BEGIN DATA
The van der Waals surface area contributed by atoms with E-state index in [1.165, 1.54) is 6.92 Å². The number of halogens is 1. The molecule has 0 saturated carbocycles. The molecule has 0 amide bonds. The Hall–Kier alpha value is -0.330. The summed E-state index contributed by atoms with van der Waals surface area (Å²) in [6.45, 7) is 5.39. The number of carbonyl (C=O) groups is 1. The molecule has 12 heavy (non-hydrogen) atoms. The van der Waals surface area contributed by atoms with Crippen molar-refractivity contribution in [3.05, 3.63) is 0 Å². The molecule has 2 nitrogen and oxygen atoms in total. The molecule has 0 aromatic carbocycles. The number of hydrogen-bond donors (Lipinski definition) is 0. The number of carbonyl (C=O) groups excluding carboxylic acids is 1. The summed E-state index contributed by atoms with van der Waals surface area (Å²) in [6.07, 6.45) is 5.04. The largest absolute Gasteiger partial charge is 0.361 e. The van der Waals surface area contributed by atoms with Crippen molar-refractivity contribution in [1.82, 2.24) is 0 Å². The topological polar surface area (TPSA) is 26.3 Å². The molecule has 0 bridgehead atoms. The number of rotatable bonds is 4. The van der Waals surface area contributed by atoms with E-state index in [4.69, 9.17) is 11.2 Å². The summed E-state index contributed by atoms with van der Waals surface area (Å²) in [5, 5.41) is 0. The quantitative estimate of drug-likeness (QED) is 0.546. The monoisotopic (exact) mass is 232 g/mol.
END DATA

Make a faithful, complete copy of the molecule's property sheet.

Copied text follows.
The van der Waals surface area contributed by atoms with E-state index in [1.165, 1.54) is 6.92 Å². The number of halogens is 1. The molecule has 0 saturated carbocycles. The molecule has 0 amide bonds. The Hall–Kier alpha value is -0.330. The summed E-state index contributed by atoms with van der Waals surface area (Å²) in [6.45, 7) is 5.39. The number of carbonyl (C=O) groups is 1. The molecule has 12 heavy (non-hydrogen) atoms. The van der Waals surface area contributed by atoms with Crippen molar-refractivity contribution in [3.05, 3.63) is 0 Å². The molecule has 2 nitrogen and oxygen atoms in total. The molecule has 0 aromatic carbocycles. The number of hydrogen-bond donors (Lipinski definition) is 0. The number of carbonyl (C=O) groups excluding carboxylic acids is 1. The summed E-state index contributed by atoms with van der Waals surface area (Å²) in [6.07, 6.45) is 5.04. The largest absolute Gasteiger partial charge is 0.361 e. The van der Waals surface area contributed by atoms with Crippen molar-refractivity contribution in [1.82, 2.24) is 0 Å². The topological polar surface area (TPSA) is 26.3 Å². The molecule has 0 bridgehead atoms. The number of rotatable bonds is 4. The van der Waals surface area contributed by atoms with E-state index in [4.69, 9.17) is 11.2 Å². The summed E-state index contributed by atoms with van der Waals surface area (Å²) in [5, 5.41) is 0. The quantitative estimate of drug-likeness (QED) is 0.546. The monoisotopic (exact) mass is 232 g/mol.